The devastating earthquake in
Rescue and aid workers in
But power blackouts in the capital city of
By early Tuesday, at least 4,400 people were confirmed dead as a result of the earthquake, the overwhelming majority of them in
The destruction in
"Information about remote areas is severely lacking at this time," said Devendra Singh Tak, an official with Save the Children, noting that roads were blocked and communications unreliable.
Reports of 'total or near total destruction'
"Some of the initial surveys that we're hearing of from the zones closer to the epicenter talk about total or near total destruction," said Jeremy Konyndyk, director of the Office of Foreign Disaster Assistance for the U.S. Agency for International Development.
UNICEF, the U.N. children's agency, said Sunday that nearly 1 million Nepalese children urgently need assistance.
China, India, France, Italy, Britain, Canada, the United States, Australia, Taiwan, Pakistan, the United Arab Emirates, Israel, Switzerland, Norway, Singapore and South Korea were among the nations sending aid and search and rescue crews. The European Union and the World Health Organization were also sending aid.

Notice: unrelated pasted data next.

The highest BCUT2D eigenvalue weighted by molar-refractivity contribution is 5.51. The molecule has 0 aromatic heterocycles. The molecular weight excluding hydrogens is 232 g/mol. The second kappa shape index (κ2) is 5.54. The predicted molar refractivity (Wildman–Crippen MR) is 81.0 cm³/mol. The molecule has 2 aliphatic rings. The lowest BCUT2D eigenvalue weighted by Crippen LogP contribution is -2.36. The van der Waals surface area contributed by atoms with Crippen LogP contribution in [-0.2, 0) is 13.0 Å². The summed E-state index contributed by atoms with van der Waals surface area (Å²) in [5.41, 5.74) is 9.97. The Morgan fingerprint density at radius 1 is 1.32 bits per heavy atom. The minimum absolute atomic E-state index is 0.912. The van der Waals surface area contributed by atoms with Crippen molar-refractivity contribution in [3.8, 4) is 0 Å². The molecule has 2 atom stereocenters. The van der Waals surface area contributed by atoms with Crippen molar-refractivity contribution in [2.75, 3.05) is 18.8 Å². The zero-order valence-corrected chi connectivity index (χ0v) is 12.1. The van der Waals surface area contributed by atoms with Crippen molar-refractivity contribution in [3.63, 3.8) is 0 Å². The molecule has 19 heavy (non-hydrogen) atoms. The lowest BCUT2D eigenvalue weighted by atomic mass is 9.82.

The death toll in
The epicentre of devastation
The earthquake and its aftershocks have turned one of the world's most scenic regions into a panorama of devastation.
At night, many Nepalis slept outside, shivering in the frigid air of the
"Even people staying in hotels, they carried their blankets and pillows and were sleeping either on the ground floor or out in the open," Tak of Save the Children said.
Destruction of temples strikes spiritual blow
Many of the city's centuries-old buildings, which had survived countless earthquakes over the generations and provided a sense of national pride, have been toppled.
The destruction of many important temples in the heart of
The iconic buildings, which are often the first stop of any tourist's tour of the city, crumbled before the eyes of onlookers as the quake struck Saturday.
Police officers and volunteers continued to pick through the temples' rubble on Monday, using their bare hands, shovels and pieces of metal. They shunned the use of heavier gear to dig through the wreckage for fear of harming any survivors, bodies or priceless artifacts buried within.
Tourism has been one of the few economic bright spots in Nepal, one of the poorest nations in the world. But now that industry is threatened after the earthquake, which set off deadly avalanches on Mount Everest, the country's most famous attraction.
Tourism directly accounts for about 4% of
All told, the earthquake could cost